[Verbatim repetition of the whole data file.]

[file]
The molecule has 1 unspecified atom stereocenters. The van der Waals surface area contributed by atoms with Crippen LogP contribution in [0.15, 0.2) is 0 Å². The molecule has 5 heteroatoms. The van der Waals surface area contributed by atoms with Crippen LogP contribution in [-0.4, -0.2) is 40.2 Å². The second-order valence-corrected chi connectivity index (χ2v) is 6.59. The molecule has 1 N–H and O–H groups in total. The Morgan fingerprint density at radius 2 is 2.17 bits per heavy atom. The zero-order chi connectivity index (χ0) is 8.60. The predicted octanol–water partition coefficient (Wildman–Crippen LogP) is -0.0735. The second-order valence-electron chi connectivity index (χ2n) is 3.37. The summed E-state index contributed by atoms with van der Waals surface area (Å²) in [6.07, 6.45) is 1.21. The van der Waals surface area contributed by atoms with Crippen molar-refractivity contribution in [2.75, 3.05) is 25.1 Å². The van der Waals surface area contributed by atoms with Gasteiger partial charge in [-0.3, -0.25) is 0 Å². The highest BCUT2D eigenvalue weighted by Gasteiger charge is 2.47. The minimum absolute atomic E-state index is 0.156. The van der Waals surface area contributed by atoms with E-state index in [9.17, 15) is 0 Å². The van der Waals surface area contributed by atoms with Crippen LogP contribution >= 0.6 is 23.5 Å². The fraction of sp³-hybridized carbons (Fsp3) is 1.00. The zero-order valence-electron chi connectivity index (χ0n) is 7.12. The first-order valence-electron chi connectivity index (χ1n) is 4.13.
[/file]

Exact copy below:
The molecule has 1 unspecified atom stereocenters. The van der Waals surface area contributed by atoms with Crippen LogP contribution in [0.15, 0.2) is 0 Å². The molecule has 5 heteroatoms. The van der Waals surface area contributed by atoms with Crippen LogP contribution in [-0.4, -0.2) is 40.2 Å². The second-order valence-corrected chi connectivity index (χ2v) is 6.59. The molecule has 1 N–H and O–H groups in total. The Morgan fingerprint density at radius 2 is 2.17 bits per heavy atom. The zero-order chi connectivity index (χ0) is 8.60. The predicted octanol–water partition coefficient (Wildman–Crippen LogP) is -0.0735. The second-order valence-electron chi connectivity index (χ2n) is 3.37. The summed E-state index contributed by atoms with van der Waals surface area (Å²) in [6.07, 6.45) is 1.21. The van der Waals surface area contributed by atoms with Crippen molar-refractivity contribution in [2.75, 3.05) is 25.1 Å². The van der Waals surface area contributed by atoms with Gasteiger partial charge in [-0.3, -0.25) is 0 Å². The highest BCUT2D eigenvalue weighted by Gasteiger charge is 2.47. The minimum absolute atomic E-state index is 0.156. The van der Waals surface area contributed by atoms with E-state index in [9.17, 15) is 0 Å². The van der Waals surface area contributed by atoms with Crippen LogP contribution >= 0.6 is 23.5 Å². The fraction of sp³-hybridized carbons (Fsp3) is 1.00. The zero-order valence-electron chi connectivity index (χ0n) is 7.12. The first-order valence-electron chi connectivity index (χ1n) is 4.13.